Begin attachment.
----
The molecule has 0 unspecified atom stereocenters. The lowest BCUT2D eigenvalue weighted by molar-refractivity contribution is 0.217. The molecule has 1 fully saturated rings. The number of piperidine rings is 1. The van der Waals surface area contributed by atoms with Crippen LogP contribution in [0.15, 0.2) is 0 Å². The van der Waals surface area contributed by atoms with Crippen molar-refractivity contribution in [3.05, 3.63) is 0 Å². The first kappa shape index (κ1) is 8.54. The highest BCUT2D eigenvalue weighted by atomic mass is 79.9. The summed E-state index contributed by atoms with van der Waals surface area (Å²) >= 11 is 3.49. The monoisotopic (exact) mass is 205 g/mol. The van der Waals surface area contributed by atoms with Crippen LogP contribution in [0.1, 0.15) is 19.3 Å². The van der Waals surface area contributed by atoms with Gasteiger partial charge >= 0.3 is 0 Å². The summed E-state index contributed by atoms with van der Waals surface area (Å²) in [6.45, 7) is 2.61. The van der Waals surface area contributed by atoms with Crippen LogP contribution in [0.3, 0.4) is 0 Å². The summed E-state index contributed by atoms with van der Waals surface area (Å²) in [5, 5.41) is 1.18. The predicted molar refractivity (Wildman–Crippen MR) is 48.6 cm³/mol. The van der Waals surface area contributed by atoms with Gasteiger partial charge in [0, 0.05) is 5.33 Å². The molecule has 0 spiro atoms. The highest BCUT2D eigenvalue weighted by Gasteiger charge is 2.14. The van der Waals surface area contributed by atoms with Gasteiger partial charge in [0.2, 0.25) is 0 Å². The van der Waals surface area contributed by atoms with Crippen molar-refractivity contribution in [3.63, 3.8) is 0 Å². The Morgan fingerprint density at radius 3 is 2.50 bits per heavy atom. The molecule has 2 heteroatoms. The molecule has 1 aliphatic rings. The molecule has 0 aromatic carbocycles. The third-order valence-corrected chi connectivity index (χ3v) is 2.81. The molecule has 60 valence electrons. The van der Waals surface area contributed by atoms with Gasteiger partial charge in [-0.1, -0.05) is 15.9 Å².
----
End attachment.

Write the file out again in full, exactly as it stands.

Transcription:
The molecule has 0 unspecified atom stereocenters. The lowest BCUT2D eigenvalue weighted by molar-refractivity contribution is 0.217. The molecule has 1 fully saturated rings. The number of piperidine rings is 1. The van der Waals surface area contributed by atoms with Crippen LogP contribution in [0.15, 0.2) is 0 Å². The van der Waals surface area contributed by atoms with Crippen molar-refractivity contribution in [3.05, 3.63) is 0 Å². The first kappa shape index (κ1) is 8.54. The highest BCUT2D eigenvalue weighted by atomic mass is 79.9. The summed E-state index contributed by atoms with van der Waals surface area (Å²) >= 11 is 3.49. The monoisotopic (exact) mass is 205 g/mol. The van der Waals surface area contributed by atoms with Crippen LogP contribution in [0.1, 0.15) is 19.3 Å². The van der Waals surface area contributed by atoms with Gasteiger partial charge >= 0.3 is 0 Å². The summed E-state index contributed by atoms with van der Waals surface area (Å²) in [6.45, 7) is 2.61. The van der Waals surface area contributed by atoms with Crippen LogP contribution in [0.3, 0.4) is 0 Å². The summed E-state index contributed by atoms with van der Waals surface area (Å²) in [5, 5.41) is 1.18. The predicted molar refractivity (Wildman–Crippen MR) is 48.6 cm³/mol. The van der Waals surface area contributed by atoms with Gasteiger partial charge in [0, 0.05) is 5.33 Å². The molecule has 0 spiro atoms. The highest BCUT2D eigenvalue weighted by Gasteiger charge is 2.14. The van der Waals surface area contributed by atoms with Gasteiger partial charge in [0.2, 0.25) is 0 Å². The van der Waals surface area contributed by atoms with Crippen molar-refractivity contribution in [3.63, 3.8) is 0 Å². The Morgan fingerprint density at radius 3 is 2.50 bits per heavy atom. The molecule has 2 heteroatoms. The molecule has 1 aliphatic rings. The molecule has 0 aromatic carbocycles. The third-order valence-corrected chi connectivity index (χ3v) is 2.81. The molecule has 60 valence electrons. The van der Waals surface area contributed by atoms with Gasteiger partial charge in [-0.1, -0.05) is 15.9 Å².